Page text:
They're at it again: Republicans want to raise taxes on poor and working-class Americans, end Social Security and Medicare, jack up pollution and corporate profits, all while continuing to pamper their billionaire donor base.
This time it's the guy in charge of getting Republican senators elected and re-elected, Florida Sen. Rick Scott.
You may remember him as the guy who ran the company convicted of the largest Medicare fraud in the history of America, who then took his money and ran for governor of Florida, where he prevented the state from expanding Medicaid for low-income Floridians for all the years he ran the state.
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Now he's the second-richest guy in the senate and, IMHO, the leading candidate for the GOP nomination for president in 2024. And, true to form, he's echoing the sentiments of the richest guy in the Senate, Mitt Romney, the last guy before Trump to have that nomination.
"There are 47 percent who are with him," Romney said of Barack Obama's voters back in 2012, "who are dependent upon government, who believe that they are victims, who believe the government has a responsibility to care for them, who believe that they are entitled to health care, to food, to housing, to you name it. These are people who pay no income tax."
Low income working people in America generally pay a higher percentage of their income as taxes than do most of our billionaires and multi-multi-millionaires. They pay Social Security taxes, Medicare taxes, property taxes, sales taxes and taxes in the form of fees for everything from a driver's license to road tolls to annual car inspections.
As Romney pointed out, though, about 47 percent of Americans in 2012 made so little money that, after applying the standard deduction, they paid no income tax.
This doesn't just reveal how few people pay taxes, though. To the contrary, it reveals how many Americans are living in or on the edge of poverty.
The simple reality is, if you want more people to pay income taxes, all you have to do is raise working people's pay. We saw this in a big way between 1950 and 1980, when Keynesian economics reigned and labor unions helped wages — and the taxes they paid — steadily rise for working people.
But Republicans don't like the idea of what they call "wage inflation." They'd rather just squeeze working people harder, while continuing their subsidies of the lifestyles of the morbidly rich "donor class."
More than half of Americans make so little money from their employment that they can't deal with an unexpected $1,000 expense like a car accident or medical bill. And it's these very people who Rick Scott and the GOP believe need to be further taxed so they'll have what Scott calls "skin in the game."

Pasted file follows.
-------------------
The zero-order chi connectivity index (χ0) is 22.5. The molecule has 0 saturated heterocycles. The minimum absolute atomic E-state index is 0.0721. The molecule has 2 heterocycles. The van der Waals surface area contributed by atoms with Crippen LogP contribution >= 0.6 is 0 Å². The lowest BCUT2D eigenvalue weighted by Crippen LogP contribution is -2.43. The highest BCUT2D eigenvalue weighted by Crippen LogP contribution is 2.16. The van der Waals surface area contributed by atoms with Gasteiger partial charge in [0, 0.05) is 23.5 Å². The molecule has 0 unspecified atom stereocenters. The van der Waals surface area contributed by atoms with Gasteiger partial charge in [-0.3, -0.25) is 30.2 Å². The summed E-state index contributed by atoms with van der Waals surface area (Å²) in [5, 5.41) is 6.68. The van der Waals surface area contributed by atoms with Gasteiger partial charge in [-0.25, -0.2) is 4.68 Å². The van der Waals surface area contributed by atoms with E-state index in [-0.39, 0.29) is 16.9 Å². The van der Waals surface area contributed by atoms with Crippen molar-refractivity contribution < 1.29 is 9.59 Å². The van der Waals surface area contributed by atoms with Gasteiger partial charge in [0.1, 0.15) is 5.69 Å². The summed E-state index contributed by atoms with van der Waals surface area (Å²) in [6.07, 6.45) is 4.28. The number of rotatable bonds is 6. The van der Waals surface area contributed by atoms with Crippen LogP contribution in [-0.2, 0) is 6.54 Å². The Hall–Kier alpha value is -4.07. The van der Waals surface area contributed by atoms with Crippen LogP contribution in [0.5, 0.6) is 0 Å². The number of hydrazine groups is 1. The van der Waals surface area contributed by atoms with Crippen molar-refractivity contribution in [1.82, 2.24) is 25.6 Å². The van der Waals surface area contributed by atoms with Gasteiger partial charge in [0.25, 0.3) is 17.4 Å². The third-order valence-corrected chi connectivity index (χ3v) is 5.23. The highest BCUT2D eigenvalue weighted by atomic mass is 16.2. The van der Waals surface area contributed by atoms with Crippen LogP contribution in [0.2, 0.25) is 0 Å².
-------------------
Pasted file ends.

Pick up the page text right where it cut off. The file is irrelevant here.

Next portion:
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In the early years of the Reagan administration, before his neoliberal "trickle down" and "supply side" policies started to really bite Americans, only 18 percent of Americans were so poor that their income didn't qualify to be taxed.
As "Right to Work for Less" laws spread across America and Republicans on the Supreme Court made it harder for unions to function, more and more working people fell below the tax threshold.
Today it takes two working adults to maintain the same lifestyle that one worker could provide in 1980, so an estimated 61 percent of working Americans this year will make so little pay that their income isn't subject to taxation.
Rick Scott and the GOP's solution to this situation isn't to raise the income of working-class people. Quite the contrary: They're suggesting that low-income people should be hit with their very own income tax — in addition to the dozens of other taxes they're already paying — all so multimillionaires and billionaires like Scott and his friends can hope to see their own taxes go down a tiny bit.
Doing his best imitation of Newt Gingrich, Scott has rolled out his 11-point-plan to soak the American middle class, lock down elections, destroy consumer protections, increase pollution and climate change and squeeze a few more dollars out of every family, no matter how tight their budgets may already be.
Scott calls that "rescuing America." And it may be true, if you're morbidly rich and made your money spewing pollution or hustling opioids.
His plan not only calls for a 50 percent cut in the IRS workforce, presumably to end all audits of rich people like Scott, but also demands all federal legislation to "sunset" within five years. That would almost certainly end Social Security and Medicare, programs that have been in the crosshairs of Republicans since Reagan's day.
Realizing how "raising taxes on 60% of American voters" will play in campaign ads, Mitch McConnell has backed away from Scott's bizarre proposal. But Fox News is all over it, inviting Scott on repeatedly to hawk his plan and prepare the ground for his candidacy. After all, billionaires like Rupert Murdoch and his family need their tax breaks!
As Sean Hannity told Scott during a recent appearance, "I want to applaud you. I'd like to see the House and the Senate come together on these issues, make these promises to the American people, get elected and then fulfill those promises."
No doubt multimillionaire Hannity was speaking his own truth. But for the majority of Americans who are so poor they barely have to pay income taxes, Scott's plan is just the latest in a 40-year barrage of assaults and insults coming from the GOP.
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